It cost not less than everything.

And finally, finally I could learn to stop lying. It has been a long road since, but good.


“Love is holy because it is like grace”: Excerpts from Gilead

I told you you might have a very different life from mine, and from the life you’ve had with me, and that would be a wonderful thing, there are many ways to live a good life. And you said, Mama already told me that. And then you said, Don’t laugh! because you thought I was laughing at you. You reached up and put your fingers on my lips and gave me that look I never in my life saw on any other face besides your mother’s. It’s a kind of furious pride, very passionate and stern. I’m always a little surprised to find my eyebrows unsinged after I’ve suffered one of those looks. I will miss them.

I told her I could not add a moment to my span of life, and she said, “Well, I don’t want you to go subtracting one from it, either.” A year ago she would have said “neither.” I’ve always loved the way she talks, but she thinks she has to improve for your sake.


Your mother came up the road to tell us our supper was ready. It was a cold supper, she said, so there was no hurry. She agreed to sit with us for a few minutes. She always has to be coaxed to stay in company even a little while, and then it’s all I can do to get a word from her. I believe she worries about the way she talks. I love the way she talks, or the way she talked when I first knew her. “It don’t matter,” she would say, in that low, soft voice of hers. That was what she said when she meant she forgave someone, but it had a sound of deeper, sadder resignation, as if she were forgiving the whole of the created order, forgiving the Lord Himself. It grieves me that I may never hear just those words spoken by her again.


I told them, If you want to inform yourselves as to the nature of hell, don’t hold your hand in a candle flame, just ponder the meanest, most desolate place in your soul. They all did ponder a good while, and I did, too, listening to the evening wind and the cicadas. I came near alarming myself with the thought of the loneliness stretching ahead of me, and the new bitterness of it, and how I hated the secretiveness and the renunciation that honor and decency required of me and that common sense enforced on me. But when I looked up, your mother was watching me, smiling a little, and she touched my hand and she said, “You’ll be just fine.”

How soft her voice is. That there should be such a voice in the whole world, and that I should be the one to hear it, seemed to me then and seems to me now an unfathomable grace.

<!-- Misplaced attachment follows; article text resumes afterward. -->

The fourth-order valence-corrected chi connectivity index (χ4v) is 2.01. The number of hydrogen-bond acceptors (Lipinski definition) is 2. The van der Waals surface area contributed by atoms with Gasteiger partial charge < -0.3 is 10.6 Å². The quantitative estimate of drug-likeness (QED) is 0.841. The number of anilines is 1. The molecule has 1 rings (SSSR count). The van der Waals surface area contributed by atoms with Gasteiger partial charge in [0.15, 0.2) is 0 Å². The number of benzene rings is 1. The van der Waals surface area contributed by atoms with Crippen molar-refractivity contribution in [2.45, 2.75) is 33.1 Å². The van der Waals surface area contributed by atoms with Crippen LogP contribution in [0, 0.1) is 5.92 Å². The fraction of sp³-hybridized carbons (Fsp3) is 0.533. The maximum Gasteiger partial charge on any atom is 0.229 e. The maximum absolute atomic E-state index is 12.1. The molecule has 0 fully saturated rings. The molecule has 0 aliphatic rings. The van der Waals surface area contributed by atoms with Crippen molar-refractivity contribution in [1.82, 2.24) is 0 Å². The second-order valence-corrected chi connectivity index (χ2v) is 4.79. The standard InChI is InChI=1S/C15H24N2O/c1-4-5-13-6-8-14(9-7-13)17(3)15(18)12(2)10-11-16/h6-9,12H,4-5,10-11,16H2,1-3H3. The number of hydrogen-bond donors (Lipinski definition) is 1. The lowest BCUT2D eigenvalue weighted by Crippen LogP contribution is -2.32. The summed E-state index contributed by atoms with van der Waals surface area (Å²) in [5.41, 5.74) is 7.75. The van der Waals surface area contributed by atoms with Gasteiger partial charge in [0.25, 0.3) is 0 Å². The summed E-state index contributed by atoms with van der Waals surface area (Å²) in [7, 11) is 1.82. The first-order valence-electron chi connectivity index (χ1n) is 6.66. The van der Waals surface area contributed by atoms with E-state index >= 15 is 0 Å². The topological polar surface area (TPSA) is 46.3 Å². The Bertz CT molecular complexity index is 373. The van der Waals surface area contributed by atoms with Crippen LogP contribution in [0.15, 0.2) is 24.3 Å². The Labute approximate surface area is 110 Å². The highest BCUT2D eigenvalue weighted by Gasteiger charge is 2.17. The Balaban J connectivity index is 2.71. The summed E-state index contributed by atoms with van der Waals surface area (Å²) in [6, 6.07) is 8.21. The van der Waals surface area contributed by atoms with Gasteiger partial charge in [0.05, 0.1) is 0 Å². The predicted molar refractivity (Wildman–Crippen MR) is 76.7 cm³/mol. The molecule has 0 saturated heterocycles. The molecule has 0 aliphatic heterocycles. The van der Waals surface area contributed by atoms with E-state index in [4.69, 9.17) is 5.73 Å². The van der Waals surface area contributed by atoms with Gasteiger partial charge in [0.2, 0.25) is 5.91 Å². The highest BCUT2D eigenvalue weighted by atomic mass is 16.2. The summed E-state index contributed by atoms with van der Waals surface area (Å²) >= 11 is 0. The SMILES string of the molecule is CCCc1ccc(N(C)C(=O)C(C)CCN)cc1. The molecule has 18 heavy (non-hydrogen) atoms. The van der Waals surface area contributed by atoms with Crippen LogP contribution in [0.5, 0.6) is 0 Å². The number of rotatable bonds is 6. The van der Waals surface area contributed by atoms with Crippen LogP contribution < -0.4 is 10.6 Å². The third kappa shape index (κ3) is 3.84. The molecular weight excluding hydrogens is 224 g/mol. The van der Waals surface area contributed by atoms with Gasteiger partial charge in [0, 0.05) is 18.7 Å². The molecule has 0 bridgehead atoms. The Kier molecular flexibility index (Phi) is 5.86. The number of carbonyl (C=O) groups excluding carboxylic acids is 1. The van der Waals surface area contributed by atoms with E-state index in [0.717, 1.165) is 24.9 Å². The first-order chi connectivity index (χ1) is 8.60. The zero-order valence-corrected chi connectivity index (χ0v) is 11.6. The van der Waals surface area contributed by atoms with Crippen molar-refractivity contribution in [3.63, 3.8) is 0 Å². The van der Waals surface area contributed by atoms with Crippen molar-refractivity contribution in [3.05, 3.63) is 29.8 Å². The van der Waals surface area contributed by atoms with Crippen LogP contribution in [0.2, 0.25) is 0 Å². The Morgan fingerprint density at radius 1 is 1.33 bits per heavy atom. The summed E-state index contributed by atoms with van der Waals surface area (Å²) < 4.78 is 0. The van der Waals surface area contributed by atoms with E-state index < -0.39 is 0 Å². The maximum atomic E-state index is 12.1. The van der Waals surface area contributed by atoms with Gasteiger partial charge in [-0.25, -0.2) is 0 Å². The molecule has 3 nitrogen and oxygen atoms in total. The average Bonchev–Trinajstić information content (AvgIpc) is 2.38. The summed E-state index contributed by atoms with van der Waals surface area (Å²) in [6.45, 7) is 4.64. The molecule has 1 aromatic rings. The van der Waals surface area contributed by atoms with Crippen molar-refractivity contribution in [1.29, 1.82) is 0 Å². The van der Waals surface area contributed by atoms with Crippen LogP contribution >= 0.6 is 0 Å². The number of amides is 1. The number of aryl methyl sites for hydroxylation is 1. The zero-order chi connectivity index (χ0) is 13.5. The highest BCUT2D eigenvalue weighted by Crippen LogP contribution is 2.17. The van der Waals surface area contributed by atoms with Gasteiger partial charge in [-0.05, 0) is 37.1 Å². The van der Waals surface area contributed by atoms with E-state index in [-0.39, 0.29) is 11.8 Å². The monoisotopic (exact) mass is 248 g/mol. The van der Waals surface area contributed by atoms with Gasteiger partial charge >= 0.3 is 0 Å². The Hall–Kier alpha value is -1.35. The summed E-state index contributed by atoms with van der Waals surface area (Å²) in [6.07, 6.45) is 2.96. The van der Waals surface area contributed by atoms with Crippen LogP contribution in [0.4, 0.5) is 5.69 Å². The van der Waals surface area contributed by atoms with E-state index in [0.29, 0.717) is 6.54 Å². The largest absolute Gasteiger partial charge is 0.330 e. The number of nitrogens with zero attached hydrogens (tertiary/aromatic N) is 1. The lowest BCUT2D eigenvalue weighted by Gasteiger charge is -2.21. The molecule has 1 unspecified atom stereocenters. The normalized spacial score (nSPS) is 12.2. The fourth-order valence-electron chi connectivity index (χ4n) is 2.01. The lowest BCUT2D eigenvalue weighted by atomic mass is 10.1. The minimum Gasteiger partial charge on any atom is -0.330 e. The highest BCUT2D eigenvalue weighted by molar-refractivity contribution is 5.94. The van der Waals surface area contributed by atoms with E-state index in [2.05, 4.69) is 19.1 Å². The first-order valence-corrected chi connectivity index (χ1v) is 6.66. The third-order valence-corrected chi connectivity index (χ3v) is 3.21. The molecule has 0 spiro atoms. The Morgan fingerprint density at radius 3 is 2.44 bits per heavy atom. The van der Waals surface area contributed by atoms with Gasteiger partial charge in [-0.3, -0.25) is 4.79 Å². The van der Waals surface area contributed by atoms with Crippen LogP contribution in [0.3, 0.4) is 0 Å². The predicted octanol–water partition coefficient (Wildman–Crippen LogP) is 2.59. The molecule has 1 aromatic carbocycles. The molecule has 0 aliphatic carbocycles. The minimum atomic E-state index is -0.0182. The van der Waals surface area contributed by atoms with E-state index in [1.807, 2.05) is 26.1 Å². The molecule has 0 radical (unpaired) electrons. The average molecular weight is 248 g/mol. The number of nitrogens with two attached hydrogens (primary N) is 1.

She began to come to the house when some of the other women did, to take the curtains away to wash, to defrost the icebox. And then she started coming by herself to tend the gardens. She made them very fine and prosperous. And one evening when I saw her there, out by the wonderful roses, I said, “How can I repay you for all this?” And she said, “You ought to marry me.” And I did.

Love is holy because it is like grace—the worthiness of its object is never really what matters. I might well be leaving her to a greater happiness than I have given her, even granting every difficulty.


“I am sick with love.” That’s Scripture. It makes me laugh to remember this— I turned to the Bible in my crisis, as I have always done. And the text I chose was the Song of Songs! I might have learned from it that such miseries as mine were beautiful in the Lord’s sight, if I had been younger and if I had known that your mother was not a married woman.

She was there every Sunday but one, and I wrote all those sermons, I confess, with the thought of pleasing her, impressing her. I struggled not to look at her too often or too long, but I would convince myself nevertheless that I saw disappointment of some kind in her face, and then I would spend the next week praying, right down on my knees, that she would give me another chance.

So I couldn’t admit to myself that I simply wanted to see her, to hear her voice again. She said, “Good morning, Reverend,” that was all. But I remember trying to retain the sound of it, trying to hear it again in my mind.

She shook her head and said, very softly, “I don’t have family at all.” I felt a surge of sadness for her, and still, in my wretched heart, I thanked the Lord.


He said, “Reverend Ames still hasn’t warned you about me?” She found my hand and took it between her two warm hands. “He don’t speak unkindly. He never does.”

He said, “When I was young I thought a settled life was what happened to you if you weren’t careful.” She said, “I always knew better than that. It was the one thing I wanted. I used to look in people’s windows at night and wonder what it was like.”